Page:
Lent Week 3: Blessed are the merciful, for they shall obtain mercy

Revenge or Mercy? Think how you would react to the multiple tragedies of Iraq over more than 40 years. The brutality of Saddam Hussein. The war with Iran in which a million people died. The US-led invasion in 2003. The insurgency which followed and the terror of ISIS. Of course, much of this is the story of the cycle of revenge. Mercy has been in short supply.

A desecrated font at The Church of the Immaculate Conception in the Christian town of Qaraqosh, northern Iraq

ISIS is perhaps the most extreme example of this horror. Our TV news bulletins have told many shocking stories of murder, kidnap, rape and beheadings. I have heard many stories directly from Iraqis over the last few months. It is no surprise that people are wounded, bitter, angry and not inclined to show mercy. One Iraqi Christian spoke to me about feeling betrayed by her Muslim neighbours. Some sided with ISIS, some ‘turned a blind eye’.

Some are said to have taken advantage of the Christians fleeing their villages, by looting their possessions. This self-serving response to the tragedy of others sadly is not uncommon in history or peculiar to any particular culture. It reminds me, for example, of Germany in the 1930s or of the treatment of the native people of America, Australia and New Zealand by white Europeans. We may not participate in the slaughter of others but humans are very prone to ‘turning a blind eye’ to injustice.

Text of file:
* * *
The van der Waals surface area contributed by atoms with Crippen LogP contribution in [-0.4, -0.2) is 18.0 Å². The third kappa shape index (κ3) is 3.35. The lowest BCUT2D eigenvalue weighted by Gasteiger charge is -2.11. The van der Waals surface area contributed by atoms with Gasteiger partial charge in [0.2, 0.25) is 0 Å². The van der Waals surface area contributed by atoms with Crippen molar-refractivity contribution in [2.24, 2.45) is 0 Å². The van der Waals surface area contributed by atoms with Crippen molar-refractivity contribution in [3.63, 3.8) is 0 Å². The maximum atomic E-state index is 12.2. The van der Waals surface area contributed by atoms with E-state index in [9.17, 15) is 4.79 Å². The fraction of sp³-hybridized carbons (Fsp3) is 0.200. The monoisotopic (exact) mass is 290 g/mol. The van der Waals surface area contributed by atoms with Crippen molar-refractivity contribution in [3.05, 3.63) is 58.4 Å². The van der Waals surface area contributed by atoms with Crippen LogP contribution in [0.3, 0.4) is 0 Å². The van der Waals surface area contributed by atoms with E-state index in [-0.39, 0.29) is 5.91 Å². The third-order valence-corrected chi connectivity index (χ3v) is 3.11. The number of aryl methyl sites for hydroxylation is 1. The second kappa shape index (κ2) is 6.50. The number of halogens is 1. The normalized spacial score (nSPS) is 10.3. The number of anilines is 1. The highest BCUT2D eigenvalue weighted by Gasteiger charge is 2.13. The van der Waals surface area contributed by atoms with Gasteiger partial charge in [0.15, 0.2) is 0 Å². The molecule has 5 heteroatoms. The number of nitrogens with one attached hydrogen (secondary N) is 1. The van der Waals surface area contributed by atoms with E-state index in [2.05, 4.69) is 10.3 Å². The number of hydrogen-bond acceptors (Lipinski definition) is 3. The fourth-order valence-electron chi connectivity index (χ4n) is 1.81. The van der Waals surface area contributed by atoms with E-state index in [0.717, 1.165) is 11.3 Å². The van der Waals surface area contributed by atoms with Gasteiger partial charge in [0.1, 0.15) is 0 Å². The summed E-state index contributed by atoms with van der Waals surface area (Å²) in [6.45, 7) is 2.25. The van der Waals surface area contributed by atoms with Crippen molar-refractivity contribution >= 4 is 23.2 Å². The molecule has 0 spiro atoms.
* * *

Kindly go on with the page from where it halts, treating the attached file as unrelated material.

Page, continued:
One Iraqi man I met last November, Salim, spoke with a rather different tone. He told the sad story of how his town had been devastated by ISIS. He told me how he and his family were driven from their home, but then he said:

“Jesus Christ tells us to love our enemies; this is what Iraqi Christians will do.”

Salim

What does mercy mean? 

Mercy is treating people better than they deserve. Forgiveness seems to go hand in hand with mercy. Perhaps mercy has to take the hand of forgiveness. The Dutch Christian, Corrie ten Boom, was held in a Nazi concentration camp in brutal conditions. After the war, she began a ministry. One day, one of the concentration camp guards met her. You can read the moving story of that meeting here.

The charred exterior of The Church of the Immaculate Conception in Qaraqosh, northern Iraq

Mercy involves us reaching out even when our feelings may not incline us to forgiveness. In that reaching out, maybe the healing process starts. Let us pray for Iraq that there will be a reaching out and that mercy will be shown and received.

Mike Simpson, CEO

1st March 2018

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